Course Hero. "Inherit the Wind Study Guide." Course Hero. 13 Feb. 2018. Web. 17 July 2018. <https://www.coursehero.com/lit/Inherit-the-Wind/>.
Course Hero. (2018, February 13). Inherit the Wind Study Guide. In Course Hero. Retrieved July 17, 2018, from https://www.coursehero.com/lit/Inherit-the-Wind/
(Course Hero, 2018)
Course Hero. "Inherit the Wind Study Guide." February 13, 2018. Accessed July 17, 2018. https://www.coursehero.com/lit/Inherit-the-Wind/.
Course Hero, "Inherit the Wind Study Guide," February 13, 2018, accessed July 17, 2018, https://www.coursehero.com/lit/Inherit-the-Wind/.
It is just after dawn on a hot July day in Hillsboro, "a sleepy, obscure country town about to be vigorously awakened." The setting is the area both in and around the Hillsboro Courthouse, the building that will be the focal point of the play. Onto the courthouse lawn wander two children, 13-year-old Howard, who is holding a fishing pole and hunting worms, and 12-year-old Melinda. Melinda recoils as Howard holds up a worm for her inspection, and Howard responds she shouldn't be scared because "You was a worm once!" Melinda, appalled, condemns his statement as "sinful talk" and runs away.
Rachel Brown, a timid young woman in her early 20s, arrives at the courthouse and calls for Mr. Meeker, the courthouse bailiff. She asks to be allowed to see Bertram Cates, a schoolteacher being held in the Hillsboro jail, but begs Meeker not to tell her father, the Reverend Jeremiah Brown. Meeker, a decent man, agrees and brings Cates up from his cell. At that point Cates's crime is revealed: he has taught a passage from Charles Darwin's Origin of Species to his sophomore students, an act that is against a state law that prohibits the teaching of evolution. Rachel begs him to admit he was wrong, but Cates doesn't believe he was. They embrace and Rachel leaves.
The rest of the townspeople begin appearing, excited by the imminent arrival of Matthew Harrison Brady, a three-time presidential candidate and "champion of ordinary people." Brady is coming to town to prosecute Cates alongside the district attorney, Tom Davenport. Led by the deeply pious and rigid Reverend Brown, the town is determined to show Brady the kind of community it is: God-fearing, devout, and passionately pro-Brady. Main Street quickly takes on the aspects of a county fair. Hot dog and lemonade stands pop up, a banner saying "READ YOUR BIBLE" is raised, and a self-proclaimed profit named Elijah wanders the streets selling the Good Book. Other banners and signs carry messages such as "SAVE OUR SCHOOLS FROM SIN" and "ARE YOU A MAN OR A MONKEY?"
Into the festivities strolls E.K. Hornbeck, a newspaperman in his mid-30s who has been sent to cover the trial by the Baltimore Herald. He is a man who "sneers politely at everything, including himself," and he immediately characterizes the town as "Heavenly Hillsboro. The buckle on the Bible Belt." Suddenly the arrival of Brady is announced, and the townspeople react as though electrified, rushing to meet the great man at the train station.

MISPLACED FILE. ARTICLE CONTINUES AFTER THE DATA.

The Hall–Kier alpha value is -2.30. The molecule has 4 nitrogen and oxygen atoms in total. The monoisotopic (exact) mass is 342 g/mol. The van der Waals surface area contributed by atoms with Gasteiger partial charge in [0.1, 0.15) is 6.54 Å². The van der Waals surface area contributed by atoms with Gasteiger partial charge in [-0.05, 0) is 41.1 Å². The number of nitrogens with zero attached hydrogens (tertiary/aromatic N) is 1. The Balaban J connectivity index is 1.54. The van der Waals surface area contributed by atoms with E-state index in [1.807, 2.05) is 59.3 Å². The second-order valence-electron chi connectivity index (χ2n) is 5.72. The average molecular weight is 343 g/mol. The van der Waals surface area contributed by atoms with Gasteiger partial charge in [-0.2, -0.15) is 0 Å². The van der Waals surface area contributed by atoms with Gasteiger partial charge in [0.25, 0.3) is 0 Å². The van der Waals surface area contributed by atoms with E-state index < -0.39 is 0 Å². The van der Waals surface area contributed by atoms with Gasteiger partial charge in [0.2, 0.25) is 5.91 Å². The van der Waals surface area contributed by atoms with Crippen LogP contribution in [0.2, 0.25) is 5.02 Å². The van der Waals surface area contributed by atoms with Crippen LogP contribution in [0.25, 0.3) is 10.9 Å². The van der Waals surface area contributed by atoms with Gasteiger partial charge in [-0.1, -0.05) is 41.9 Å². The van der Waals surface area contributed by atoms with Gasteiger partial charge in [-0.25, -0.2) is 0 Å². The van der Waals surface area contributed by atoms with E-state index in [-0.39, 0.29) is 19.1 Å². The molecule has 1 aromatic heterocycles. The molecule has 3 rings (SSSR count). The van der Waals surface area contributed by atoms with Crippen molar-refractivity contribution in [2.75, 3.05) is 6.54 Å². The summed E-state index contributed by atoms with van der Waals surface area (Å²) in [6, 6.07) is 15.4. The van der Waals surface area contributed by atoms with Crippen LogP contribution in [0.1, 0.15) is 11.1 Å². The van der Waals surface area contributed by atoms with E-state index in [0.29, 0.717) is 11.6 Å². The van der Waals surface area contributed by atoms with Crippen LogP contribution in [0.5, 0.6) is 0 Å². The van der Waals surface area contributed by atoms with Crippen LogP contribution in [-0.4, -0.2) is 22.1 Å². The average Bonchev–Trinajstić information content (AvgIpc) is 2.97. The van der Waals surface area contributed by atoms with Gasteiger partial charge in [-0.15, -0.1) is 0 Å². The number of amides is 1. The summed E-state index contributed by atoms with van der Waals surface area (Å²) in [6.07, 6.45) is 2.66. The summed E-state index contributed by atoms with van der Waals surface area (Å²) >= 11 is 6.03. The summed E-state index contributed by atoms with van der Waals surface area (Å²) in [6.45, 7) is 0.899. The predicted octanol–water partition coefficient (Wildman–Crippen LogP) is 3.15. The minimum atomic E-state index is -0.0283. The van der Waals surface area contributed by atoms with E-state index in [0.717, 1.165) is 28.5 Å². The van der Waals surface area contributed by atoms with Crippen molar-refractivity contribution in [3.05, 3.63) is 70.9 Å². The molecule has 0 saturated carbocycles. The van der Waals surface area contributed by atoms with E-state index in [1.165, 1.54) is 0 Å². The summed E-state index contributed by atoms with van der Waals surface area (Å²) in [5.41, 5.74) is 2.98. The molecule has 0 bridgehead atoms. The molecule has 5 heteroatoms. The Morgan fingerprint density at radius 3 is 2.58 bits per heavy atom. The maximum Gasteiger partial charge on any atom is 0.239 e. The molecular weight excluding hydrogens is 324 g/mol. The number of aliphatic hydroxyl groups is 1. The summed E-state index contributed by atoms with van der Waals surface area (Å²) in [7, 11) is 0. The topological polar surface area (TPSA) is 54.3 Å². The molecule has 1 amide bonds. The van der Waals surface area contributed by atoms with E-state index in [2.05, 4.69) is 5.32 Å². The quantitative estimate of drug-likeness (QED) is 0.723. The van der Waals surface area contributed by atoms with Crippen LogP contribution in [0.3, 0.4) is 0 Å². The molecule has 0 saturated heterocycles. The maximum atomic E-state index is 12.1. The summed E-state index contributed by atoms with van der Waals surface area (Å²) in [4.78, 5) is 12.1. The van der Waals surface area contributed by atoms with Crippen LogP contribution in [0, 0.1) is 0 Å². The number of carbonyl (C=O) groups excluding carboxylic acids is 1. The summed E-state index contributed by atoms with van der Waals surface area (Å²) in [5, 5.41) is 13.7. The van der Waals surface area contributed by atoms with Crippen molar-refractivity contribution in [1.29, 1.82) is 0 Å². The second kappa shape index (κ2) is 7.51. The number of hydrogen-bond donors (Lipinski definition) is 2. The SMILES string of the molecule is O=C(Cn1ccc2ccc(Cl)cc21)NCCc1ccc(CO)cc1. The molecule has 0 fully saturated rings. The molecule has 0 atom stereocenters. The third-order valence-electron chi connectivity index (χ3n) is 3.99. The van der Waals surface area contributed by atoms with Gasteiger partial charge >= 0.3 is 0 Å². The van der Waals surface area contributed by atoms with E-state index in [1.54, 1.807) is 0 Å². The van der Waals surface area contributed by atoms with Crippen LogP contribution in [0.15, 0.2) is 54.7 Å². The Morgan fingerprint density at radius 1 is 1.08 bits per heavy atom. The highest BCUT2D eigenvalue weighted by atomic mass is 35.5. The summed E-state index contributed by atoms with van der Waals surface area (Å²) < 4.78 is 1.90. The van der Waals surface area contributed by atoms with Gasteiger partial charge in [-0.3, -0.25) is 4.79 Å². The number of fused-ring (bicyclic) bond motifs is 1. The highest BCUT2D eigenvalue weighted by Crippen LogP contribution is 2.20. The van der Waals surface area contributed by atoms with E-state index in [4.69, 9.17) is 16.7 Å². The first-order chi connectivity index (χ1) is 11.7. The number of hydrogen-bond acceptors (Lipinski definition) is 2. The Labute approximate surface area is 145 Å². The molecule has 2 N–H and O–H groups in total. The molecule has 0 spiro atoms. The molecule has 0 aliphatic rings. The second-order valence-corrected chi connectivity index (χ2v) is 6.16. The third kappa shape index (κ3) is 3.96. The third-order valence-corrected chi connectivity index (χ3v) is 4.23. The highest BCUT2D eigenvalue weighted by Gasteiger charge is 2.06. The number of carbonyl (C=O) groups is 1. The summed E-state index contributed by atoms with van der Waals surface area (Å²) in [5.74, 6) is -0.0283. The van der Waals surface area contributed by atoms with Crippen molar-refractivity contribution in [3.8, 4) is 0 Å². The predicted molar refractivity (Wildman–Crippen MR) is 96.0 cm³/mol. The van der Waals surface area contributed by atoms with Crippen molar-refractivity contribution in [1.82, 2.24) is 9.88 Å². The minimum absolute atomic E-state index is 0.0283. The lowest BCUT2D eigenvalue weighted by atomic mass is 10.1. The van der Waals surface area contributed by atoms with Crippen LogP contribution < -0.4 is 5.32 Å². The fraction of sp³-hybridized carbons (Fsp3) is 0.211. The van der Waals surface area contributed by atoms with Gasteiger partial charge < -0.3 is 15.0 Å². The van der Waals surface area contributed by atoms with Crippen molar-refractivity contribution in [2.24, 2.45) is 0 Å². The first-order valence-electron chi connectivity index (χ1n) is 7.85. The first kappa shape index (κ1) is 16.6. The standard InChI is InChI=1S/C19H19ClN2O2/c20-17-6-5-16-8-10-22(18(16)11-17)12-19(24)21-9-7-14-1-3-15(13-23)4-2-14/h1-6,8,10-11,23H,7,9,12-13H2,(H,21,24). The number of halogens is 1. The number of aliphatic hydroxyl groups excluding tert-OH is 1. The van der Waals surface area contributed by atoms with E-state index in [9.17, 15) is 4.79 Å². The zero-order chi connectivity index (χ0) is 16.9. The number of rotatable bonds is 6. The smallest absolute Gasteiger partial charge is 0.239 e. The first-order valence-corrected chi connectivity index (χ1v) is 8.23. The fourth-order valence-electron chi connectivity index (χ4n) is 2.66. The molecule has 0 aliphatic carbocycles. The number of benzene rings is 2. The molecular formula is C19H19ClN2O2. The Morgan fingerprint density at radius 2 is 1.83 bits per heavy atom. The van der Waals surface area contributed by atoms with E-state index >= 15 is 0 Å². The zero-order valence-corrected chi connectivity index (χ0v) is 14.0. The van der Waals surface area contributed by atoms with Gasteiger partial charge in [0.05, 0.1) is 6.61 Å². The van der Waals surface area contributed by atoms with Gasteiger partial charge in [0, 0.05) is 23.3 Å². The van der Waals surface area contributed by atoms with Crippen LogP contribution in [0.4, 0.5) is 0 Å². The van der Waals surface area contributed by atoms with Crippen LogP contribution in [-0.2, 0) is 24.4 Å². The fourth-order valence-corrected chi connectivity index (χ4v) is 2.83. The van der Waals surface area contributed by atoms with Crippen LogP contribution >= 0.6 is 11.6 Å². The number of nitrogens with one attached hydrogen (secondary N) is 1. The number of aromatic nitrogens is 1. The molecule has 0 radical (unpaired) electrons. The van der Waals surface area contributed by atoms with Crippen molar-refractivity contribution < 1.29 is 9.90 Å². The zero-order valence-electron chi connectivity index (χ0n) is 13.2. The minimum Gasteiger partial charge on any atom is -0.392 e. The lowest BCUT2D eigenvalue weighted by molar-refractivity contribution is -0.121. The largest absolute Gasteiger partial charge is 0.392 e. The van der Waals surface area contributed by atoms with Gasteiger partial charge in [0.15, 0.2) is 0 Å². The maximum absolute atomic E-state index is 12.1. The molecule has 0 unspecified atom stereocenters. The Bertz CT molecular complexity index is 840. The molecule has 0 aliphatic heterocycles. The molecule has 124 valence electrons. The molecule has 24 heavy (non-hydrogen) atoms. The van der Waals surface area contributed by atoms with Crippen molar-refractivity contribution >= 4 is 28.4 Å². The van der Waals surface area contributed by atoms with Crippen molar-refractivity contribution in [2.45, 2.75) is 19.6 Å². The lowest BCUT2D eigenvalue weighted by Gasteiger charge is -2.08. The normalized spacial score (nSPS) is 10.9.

Brady arrives, led by a crowd singing "Gimme That Old-Time Religion." He is an affable giant of a man, basking in the adulation of the crowd. In his mid-60s, he is also gray, balding, and somewhat overweight. But he is also mesmerizing, and quickly he has the town in his thrall. He tells them that he has not come simply to prosecute a lawbreaker. He has come to defend "the Living Truth of the Scriptures." Within minutes, he also creates a holy war between the godless big cities of the North and the devout citizens of Hillsboro.
The town embraces him, making him an Honorary Colonel in the state militia and providing him with a home-cooked feast. Worriedly watching over him is his wife, Sarah, whom he calls "Mother," and who tries to protect her husband from the heat, from overeating, and from exhausting himself. Brady soon notices Rachel Brown and realizes she is a friend of Bertram Cates. Gently and with apparent sympathy, he takes her aside to speak privately.
While they are talking, the mayor, Davenport, and other townspeople begin wondering about the defense. With some relish, Hornbeck reveals that the Baltimore Herald is sending Henry Drummond. The news stuns Hornbeck's listeners, including Mrs. Brady. Drummond is a famous attorney, considered to have one of the most brilliant legal minds of the century. But Reverend Brown characterizes him as a "creature of the Devil," or perhaps even the devil himself.
Brady returns. Upon hearing about Drummond, he goes pale but quickly rallies. He reassures the townspeople the arrival of Drummond is a good thing, because when "the enemy sends its Goliath into battle," it brings attention to their cause. He also mentions, approvingly, that he has received helpful information from Rachel, who reacts nervously. Brady then tries to return to the feast, but Mrs. Brady stops him because it's "time now for Mr. Brady's nap."